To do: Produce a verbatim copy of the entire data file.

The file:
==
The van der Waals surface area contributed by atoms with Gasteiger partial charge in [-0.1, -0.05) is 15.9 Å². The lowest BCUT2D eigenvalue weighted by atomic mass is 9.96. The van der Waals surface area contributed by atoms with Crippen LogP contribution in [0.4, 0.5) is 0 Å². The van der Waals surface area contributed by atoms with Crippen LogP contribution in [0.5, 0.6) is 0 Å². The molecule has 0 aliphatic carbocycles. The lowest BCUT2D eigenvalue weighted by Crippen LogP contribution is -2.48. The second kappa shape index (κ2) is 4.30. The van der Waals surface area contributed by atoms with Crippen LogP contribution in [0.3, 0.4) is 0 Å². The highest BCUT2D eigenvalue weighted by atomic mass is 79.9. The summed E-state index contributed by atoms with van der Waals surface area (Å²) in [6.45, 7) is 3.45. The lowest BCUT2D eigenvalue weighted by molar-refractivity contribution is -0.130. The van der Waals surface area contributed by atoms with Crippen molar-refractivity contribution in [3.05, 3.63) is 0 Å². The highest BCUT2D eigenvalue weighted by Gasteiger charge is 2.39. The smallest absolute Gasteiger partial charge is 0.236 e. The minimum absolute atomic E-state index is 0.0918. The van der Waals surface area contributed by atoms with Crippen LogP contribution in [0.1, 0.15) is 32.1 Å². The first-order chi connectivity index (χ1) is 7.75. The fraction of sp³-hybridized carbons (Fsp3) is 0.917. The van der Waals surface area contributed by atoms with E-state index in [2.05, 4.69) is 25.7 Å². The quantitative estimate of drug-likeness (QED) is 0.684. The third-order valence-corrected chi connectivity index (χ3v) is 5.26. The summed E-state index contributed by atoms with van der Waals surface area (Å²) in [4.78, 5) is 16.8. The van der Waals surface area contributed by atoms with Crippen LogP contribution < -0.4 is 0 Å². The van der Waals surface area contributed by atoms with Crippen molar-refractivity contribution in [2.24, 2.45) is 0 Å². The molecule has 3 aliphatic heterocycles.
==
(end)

The van der Waals surface area contributed by atoms with Gasteiger partial charge in [-0.1, -0.05) is 15.9 Å². The lowest BCUT2D eigenvalue weighted by atomic mass is 9.96. The van der Waals surface area contributed by atoms with Crippen LogP contribution in [0.4, 0.5) is 0 Å². The van der Waals surface area contributed by atoms with Crippen LogP contribution in [0.5, 0.6) is 0 Å². The molecule has 0 aliphatic carbocycles. The lowest BCUT2D eigenvalue weighted by Crippen LogP contribution is -2.48. The second kappa shape index (κ2) is 4.30. The van der Waals surface area contributed by atoms with Crippen LogP contribution in [0.3, 0.4) is 0 Å². The highest BCUT2D eigenvalue weighted by atomic mass is 79.9. The summed E-state index contributed by atoms with van der Waals surface area (Å²) in [6.45, 7) is 3.45. The lowest BCUT2D eigenvalue weighted by molar-refractivity contribution is -0.130. The van der Waals surface area contributed by atoms with Crippen molar-refractivity contribution in [3.05, 3.63) is 0 Å². The highest BCUT2D eigenvalue weighted by Gasteiger charge is 2.39. The smallest absolute Gasteiger partial charge is 0.236 e. The minimum absolute atomic E-state index is 0.0918. The van der Waals surface area contributed by atoms with Crippen LogP contribution in [0.1, 0.15) is 32.1 Å². The first-order chi connectivity index (χ1) is 7.75. The fraction of sp³-hybridized carbons (Fsp3) is 0.917. The van der Waals surface area contributed by atoms with E-state index in [2.05, 4.69) is 25.7 Å². The quantitative estimate of drug-likeness (QED) is 0.684. The third-order valence-corrected chi connectivity index (χ3v) is 5.26. The summed E-state index contributed by atoms with van der Waals surface area (Å²) in [4.78, 5) is 16.8. The van der Waals surface area contributed by atoms with Crippen LogP contribution < -0.4 is 0 Å². The van der Waals surface area contributed by atoms with Crippen molar-refractivity contribution in [2.24, 2.45) is 0 Å². The molecule has 3 aliphatic heterocycles.